Max Richter

So, despite Richter’s background in classically trained composition and performance, his working methods differ little from the bedroom auteur embarking upon his or her first recordings. Most bedroom musicians in the new millennium start on electronic equipment of one type or another, and I was interested to know when Max began to utilise electronic equipment to mediate his creative process. “I’ve come full circle with it really. In my teens I was building analogue synths, so I had an interest in early electronic music. I gravitated from there into electronic music with a more academic bent, Stockhausen and people like that. Then I went down the whole academic music route, with the degree and postgraduate stuff, composition studies and I was also working as a performing contemporary music pianist in Piano Circus.”

Max’s tenure in Piano Circus, which he co-founded as an outlet to play Steve Reich’ “Six Pianos’ was where, inexorably, over a decade, the skeleton of the Richter sound that has been captured on his solo albums, started to take shape. “With Piano Circus we started to incorporate live electronics. Our staples were things like the American minimalists, but we were playing Brian Eno, Future Sound of London, and things like that live as well. Then it all started to join up, but in a way those two cultures have always run in parallel for me.”

Richter has also undertaken numerous audio collaborations in differing roles, as a performer, composer and producer. One of his earlier collaborations was with The Future Sound of London on their 1996 album Dead Cities. “Dead Cities is a really interesting record. That was at the beginning of my time with Future Sound and initially on Dead Cities, I just jammed a bunch of stuff together one night. They just pressed “record’ for a couple of hours and I played the piano, it was as simple as that. The track “Max’ was the outcome of that. It’s interesting because there are two strands of improvisation in that track, one of them is my piano part and the other is the sax. These are actually two completely independently recorded performances on different days, put down without hearing one another’ performances. Gary and Brian just sliced and diced them until they fitted together. On their next record (2002s The Isness), it was a rather chaotic three year period, I got much more involved on the production side, working together with them in a whole variety of ways. The interesting thing was that I spent a lot of the time on the phone to Gary, who was in India at this stage. It was a weird, collaborating over the telephone line, where he was literally sending mixes down the wire. That record took a strange, chaotic shape over a long period, it was a wild ride.”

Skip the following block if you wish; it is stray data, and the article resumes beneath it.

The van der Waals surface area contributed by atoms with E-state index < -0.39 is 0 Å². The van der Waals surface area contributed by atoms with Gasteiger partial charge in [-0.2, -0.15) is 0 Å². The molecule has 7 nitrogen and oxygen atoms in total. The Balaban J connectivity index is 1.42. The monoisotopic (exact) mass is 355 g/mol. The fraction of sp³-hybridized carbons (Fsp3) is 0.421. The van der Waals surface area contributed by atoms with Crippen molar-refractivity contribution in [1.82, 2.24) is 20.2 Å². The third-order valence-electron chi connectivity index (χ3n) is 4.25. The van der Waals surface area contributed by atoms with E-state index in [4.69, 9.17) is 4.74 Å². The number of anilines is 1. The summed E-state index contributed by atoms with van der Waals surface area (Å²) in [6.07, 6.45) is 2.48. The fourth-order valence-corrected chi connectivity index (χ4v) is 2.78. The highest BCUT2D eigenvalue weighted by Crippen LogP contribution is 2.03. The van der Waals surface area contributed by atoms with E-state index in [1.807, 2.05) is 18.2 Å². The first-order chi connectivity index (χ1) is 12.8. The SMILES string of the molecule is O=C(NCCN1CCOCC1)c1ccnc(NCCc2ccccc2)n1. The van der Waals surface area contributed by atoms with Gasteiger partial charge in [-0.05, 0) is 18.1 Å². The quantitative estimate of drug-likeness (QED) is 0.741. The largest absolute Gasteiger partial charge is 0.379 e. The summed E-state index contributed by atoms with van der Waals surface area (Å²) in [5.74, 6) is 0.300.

It’s great when collaboration is given time and space, or perhaps distance to develop in its own way. Max recently produced Vashti Bunyan’ “comeback’ album Lookaftering. I was a big fan of her debut album from 1970 Just Another Diamond Day, produced by the fabled Joe Boyd. Upon initially hearing Lookaftering, the difference in tone was startling. Vashti commented in an interview that she credits Richter with the overall feel of her second album. “As a producer, it’s like being a midwife, facilitating the birthing role, and its kind of, whatever that takes. Sometimes it’s “push-the-faders’, and that can be all right; in the case of Vashti’ record it was certainly more organic than that. The process for Lookaftering was the best part of a year, it was a weekly session in my studio where we would just shuffle around ideas and try sounds and sketch out stuff, and really get inside the material. The arrangements and the way that the music was presented evolved continuously. By the time we were recording for real, pretty much every single note had been decided and thought about very carefully between the two of us.”

Lookaftering sounds so much more spontaneous than Max describes, particularly on the sublime “Here Before’, with its washed loop sound setting the overall tone of the album. “That’s an intervention of mine that I made quite late on, that was a bit of a liberty really. I love that track! We were nearly finished and we’d done all the vocals and everything. I just wanted to really do something with her voice, because it has such storytelling power. Why are there no backing vocals on the record? Why haven’t we done something with it? There are the five Vashtis’ on that track, there is the main vocal and two either side, singing in a round, a traditional folk structure. The lyric talks about looking backwards, so everything, all those dubs, are going backwards. I just thought, let’s try and push it a little further than just this acoustic sound. I was slightly nervous of playing it to her actually, because we had presented the rest of the material more simply and plainly. She was thrilled when she heard it, which was a relief, because it was a unilateral move on my part, which I was ready to have thrown away.”